giving warning to the drivers when they are ap
proaching intersections.
A metal conduit l9 extends longitudinally in
the upper portion of the wall I0 to reinforce the
-
5
same and to carry all necessary wiring for the
various electric light bulbs. This conduit may
also carry additional wiring for telephones 20,
suitable recesses 2| being provided to receive said
telephones, making them accessible for emergency
or other uses.
Connecting conduits 22 may well
extend under the intersections with their ends
suitably connected with the conduits !9 at oppo
site sides of said intersections.
A water line 23 is preferably embedded longi
tudinally in the base portion of the wall H] to
reinforce the, same and to provide water for
emergency or other uses, said line being of course
provided with suitable hydrants, faucets or the ‘
like at desired intervals. Connecting lines such‘ 50
as 24 may pass under intersections to connect the
water lines 23 at opposite sides thereof,
Warning re?ectors 25 of red glass or the like
are preferably inset in the end portions of the
wall it] and face laterally, so that the headlights
2"
2,135,400
of vehicles approaching said ends on paths trans
verse to the walls, will illuminate said re?ectors,
overcoming any possibility of the driver not see
inglthe wall at his right. The bulb l8 will il
UK luminate the wall to his left with a red or other
conspicuous
light.
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Projecting upwardly from the wall, I provide
a plurality of ?ns 26 extending upwardly to a
su?icient height to prevent headlight rays from
10 vehicles on one of the traffic lanes from‘glaringin
the eyes of drivers on theother lane. These ?ns
being su?‘iciently high to positively confine the
vehicles to their respective lanes,‘and upwardly
projecting means on said wall extending to sum
cient height to intercept the rays from conven
tional headlight and prevent those from vehicles
on either lane from blinding the drivers of ve
hicles on the other lane.
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2. A structure as speci?ed in claim 1; said ray
intercepting means having re?ecting surfaces for
directing the intercepted rays wdownwardly and 10
forwardly onto the lanes.
7
26 are preferably disposed obliquely as shown and
3. _A highway guard comprising a ?xed longi
their opposite sides may well‘be provided with re. ‘ tudinal rigid wall separating two lanes for op
?ecting surfaces 21, so shaped as to direct the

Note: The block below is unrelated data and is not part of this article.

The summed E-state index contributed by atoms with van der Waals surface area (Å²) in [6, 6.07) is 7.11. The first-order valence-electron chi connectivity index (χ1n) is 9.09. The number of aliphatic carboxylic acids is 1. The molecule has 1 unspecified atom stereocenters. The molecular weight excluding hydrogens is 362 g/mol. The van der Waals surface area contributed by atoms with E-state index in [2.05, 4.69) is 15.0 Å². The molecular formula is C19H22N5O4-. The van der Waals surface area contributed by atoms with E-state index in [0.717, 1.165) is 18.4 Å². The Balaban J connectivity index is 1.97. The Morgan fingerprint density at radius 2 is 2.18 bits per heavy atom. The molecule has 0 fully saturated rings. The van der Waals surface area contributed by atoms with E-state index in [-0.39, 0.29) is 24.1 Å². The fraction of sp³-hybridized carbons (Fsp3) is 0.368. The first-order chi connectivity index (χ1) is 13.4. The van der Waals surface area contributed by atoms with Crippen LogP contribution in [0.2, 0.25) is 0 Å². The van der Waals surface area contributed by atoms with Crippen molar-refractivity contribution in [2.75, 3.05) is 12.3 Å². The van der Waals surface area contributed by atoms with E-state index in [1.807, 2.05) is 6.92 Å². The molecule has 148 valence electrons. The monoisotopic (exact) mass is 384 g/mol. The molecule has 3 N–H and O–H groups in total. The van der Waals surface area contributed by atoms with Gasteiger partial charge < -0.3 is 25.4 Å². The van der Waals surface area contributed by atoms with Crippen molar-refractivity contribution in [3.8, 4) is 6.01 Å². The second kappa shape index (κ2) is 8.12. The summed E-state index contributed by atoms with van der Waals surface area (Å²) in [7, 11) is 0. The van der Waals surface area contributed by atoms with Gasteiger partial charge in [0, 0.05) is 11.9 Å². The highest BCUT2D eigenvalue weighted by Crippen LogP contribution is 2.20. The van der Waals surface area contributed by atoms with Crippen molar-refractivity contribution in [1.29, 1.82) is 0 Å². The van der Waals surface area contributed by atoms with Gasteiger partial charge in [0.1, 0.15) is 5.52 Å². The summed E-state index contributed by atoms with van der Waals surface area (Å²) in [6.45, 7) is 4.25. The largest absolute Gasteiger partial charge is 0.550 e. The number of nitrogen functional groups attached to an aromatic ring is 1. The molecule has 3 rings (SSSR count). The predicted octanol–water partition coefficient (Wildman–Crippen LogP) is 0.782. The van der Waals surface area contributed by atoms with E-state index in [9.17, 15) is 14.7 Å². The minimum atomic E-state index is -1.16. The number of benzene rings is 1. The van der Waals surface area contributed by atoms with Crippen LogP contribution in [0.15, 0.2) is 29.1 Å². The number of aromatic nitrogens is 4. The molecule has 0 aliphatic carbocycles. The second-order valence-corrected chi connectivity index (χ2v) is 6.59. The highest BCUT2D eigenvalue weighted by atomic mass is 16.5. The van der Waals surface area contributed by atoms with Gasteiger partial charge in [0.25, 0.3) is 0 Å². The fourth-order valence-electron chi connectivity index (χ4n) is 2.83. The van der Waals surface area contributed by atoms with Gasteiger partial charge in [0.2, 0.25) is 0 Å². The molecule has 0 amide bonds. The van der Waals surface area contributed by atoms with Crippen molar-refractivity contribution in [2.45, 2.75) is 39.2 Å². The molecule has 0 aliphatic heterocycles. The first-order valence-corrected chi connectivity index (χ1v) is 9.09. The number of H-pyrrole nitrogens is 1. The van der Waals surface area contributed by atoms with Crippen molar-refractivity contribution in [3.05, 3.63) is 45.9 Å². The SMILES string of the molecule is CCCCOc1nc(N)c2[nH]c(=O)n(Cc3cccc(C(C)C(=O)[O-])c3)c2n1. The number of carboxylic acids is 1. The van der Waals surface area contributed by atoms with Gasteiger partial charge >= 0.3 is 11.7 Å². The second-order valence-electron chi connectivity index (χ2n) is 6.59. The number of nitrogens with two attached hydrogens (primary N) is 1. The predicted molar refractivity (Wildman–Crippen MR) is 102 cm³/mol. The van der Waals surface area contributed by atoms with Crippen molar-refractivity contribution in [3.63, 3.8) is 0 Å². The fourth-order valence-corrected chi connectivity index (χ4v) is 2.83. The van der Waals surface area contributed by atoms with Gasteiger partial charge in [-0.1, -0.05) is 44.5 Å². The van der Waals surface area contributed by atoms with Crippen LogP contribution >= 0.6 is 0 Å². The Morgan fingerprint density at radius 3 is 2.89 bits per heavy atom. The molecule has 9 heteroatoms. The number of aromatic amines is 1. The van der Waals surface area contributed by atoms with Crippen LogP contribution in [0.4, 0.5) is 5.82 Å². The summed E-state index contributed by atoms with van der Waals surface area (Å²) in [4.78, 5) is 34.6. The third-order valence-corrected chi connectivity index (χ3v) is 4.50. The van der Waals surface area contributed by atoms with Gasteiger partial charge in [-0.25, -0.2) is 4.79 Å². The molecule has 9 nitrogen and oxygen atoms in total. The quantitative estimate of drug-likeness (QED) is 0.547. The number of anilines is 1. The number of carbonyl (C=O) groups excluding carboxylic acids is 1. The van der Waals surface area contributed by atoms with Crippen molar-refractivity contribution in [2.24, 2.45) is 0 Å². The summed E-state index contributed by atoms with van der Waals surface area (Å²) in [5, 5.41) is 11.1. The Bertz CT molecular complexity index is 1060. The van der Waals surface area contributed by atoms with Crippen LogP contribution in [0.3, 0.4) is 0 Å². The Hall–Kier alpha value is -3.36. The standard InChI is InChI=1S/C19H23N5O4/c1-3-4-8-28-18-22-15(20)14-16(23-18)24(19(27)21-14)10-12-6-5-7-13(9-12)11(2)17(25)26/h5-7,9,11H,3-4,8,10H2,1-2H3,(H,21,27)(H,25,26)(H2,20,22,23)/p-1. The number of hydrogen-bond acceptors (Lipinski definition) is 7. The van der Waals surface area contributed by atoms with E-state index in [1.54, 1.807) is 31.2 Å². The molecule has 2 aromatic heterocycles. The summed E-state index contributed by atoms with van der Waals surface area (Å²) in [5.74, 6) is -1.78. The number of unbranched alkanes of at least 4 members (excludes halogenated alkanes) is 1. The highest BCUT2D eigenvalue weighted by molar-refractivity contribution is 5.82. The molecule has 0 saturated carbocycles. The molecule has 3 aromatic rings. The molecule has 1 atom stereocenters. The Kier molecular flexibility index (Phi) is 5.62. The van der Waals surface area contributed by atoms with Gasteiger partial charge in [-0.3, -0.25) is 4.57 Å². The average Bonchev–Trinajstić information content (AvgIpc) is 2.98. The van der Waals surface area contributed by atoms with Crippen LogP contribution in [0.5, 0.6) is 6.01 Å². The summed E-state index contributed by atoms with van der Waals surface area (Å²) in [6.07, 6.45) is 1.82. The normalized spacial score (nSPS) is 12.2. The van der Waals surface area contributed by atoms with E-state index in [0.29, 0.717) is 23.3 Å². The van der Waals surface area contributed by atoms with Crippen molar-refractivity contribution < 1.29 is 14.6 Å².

positely moving tra?ic from each other, said wall '
intercepted headlight rays downwardly-dandeli
liquely forward onto the road, for .better illumina
*being t-‘suf?ciently high to positively con?n'ethe l 5
vehicles to their respective lanes, and upwardly
tion.
projecting ‘obliquely disposed ?ns on said wall
extending‘ to sufficient height to. intercept head
light rays and prevent those from vehicles on
either lane from blinding the drivers of vehicles
The ?ns 26 are preferably spaced‘ apart
su?iciently to permit natural 7. air, currentsrzto
pass between them for the comfort of car oc
cupants on both lanes, but the spacing isinotsuch
as to permit anyblindingheadlight:rays-topass at
an‘objectionable angle.
_
p
on the other lane.
b
4. Az-structure as speci?ed in claim 3; said’?ns
7
From the foregoing, takenrin connection :with
V theaccompanying'drawings, it will becseen that =I
having re?ecting surfaces for :directing ‘the in
tercepted :rays downwardly ‘and xforwardly onto
have provided-novel and advantageous means for
the lanes.
carrying out the objectsofthefinvention. While
the general construction shown and described,
5. Astructure as-speci?edinclaim 3:; ‘said ?ns
being spaced to permit natural air currents to
a may be followed if ‘desired, -variatlons.:may, of
course, be made withinthe-scopeofthe invention
asclaimed._.
I
claim:
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91. A highway-guardrcomprising "a ?xed longi
tudinal vrigid .wall separating two lanes “for op
positely moving traffic from each ‘other, said wall
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pass between :them.
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-6. -A struetureasspeci?ed in claim 3; said v?ns
being spaced to permit ‘natural air‘ currents to
pass .between them, said walllbeingvgprovidedwith '
transverse :openings permitting .ynatural air cur
rents to pass therethrough.
‘ r
JOSEPH 4O. JOHNSON.
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25